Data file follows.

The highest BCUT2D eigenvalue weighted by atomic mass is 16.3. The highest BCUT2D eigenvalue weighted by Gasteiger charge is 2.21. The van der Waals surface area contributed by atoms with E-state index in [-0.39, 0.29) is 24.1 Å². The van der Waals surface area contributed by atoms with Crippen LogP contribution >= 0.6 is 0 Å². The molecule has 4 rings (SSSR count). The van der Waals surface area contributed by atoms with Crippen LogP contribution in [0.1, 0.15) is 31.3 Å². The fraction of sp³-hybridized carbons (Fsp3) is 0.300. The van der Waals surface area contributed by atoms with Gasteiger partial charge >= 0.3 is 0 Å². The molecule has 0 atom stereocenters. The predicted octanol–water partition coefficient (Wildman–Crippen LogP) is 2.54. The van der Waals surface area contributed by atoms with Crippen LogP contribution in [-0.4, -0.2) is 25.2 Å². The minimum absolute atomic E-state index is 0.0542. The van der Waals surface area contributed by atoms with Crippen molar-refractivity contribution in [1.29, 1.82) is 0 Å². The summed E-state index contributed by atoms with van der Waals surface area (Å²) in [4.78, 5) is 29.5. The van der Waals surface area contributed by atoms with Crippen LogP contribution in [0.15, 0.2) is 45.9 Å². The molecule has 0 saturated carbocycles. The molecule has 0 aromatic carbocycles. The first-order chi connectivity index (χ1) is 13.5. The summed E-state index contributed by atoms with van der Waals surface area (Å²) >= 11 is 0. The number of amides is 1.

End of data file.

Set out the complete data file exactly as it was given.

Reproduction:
The highest BCUT2D eigenvalue weighted by atomic mass is 16.3. The highest BCUT2D eigenvalue weighted by Gasteiger charge is 2.21. The van der Waals surface area contributed by atoms with E-state index in [-0.39, 0.29) is 24.1 Å². The van der Waals surface area contributed by atoms with Crippen LogP contribution >= 0.6 is 0 Å². The molecule has 4 rings (SSSR count). The van der Waals surface area contributed by atoms with Crippen LogP contribution in [0.1, 0.15) is 31.3 Å². The fraction of sp³-hybridized carbons (Fsp3) is 0.300. The van der Waals surface area contributed by atoms with Gasteiger partial charge >= 0.3 is 0 Å². The molecule has 0 atom stereocenters. The predicted octanol–water partition coefficient (Wildman–Crippen LogP) is 2.54. The van der Waals surface area contributed by atoms with Crippen LogP contribution in [-0.4, -0.2) is 25.2 Å². The minimum absolute atomic E-state index is 0.0542. The van der Waals surface area contributed by atoms with Crippen molar-refractivity contribution in [1.29, 1.82) is 0 Å². The summed E-state index contributed by atoms with van der Waals surface area (Å²) in [4.78, 5) is 29.5. The van der Waals surface area contributed by atoms with Crippen LogP contribution in [0.15, 0.2) is 45.9 Å². The molecule has 0 saturated carbocycles. The molecule has 0 aromatic carbocycles. The first-order chi connectivity index (χ1) is 13.5. The summed E-state index contributed by atoms with van der Waals surface area (Å²) >= 11 is 0. The number of amides is 1.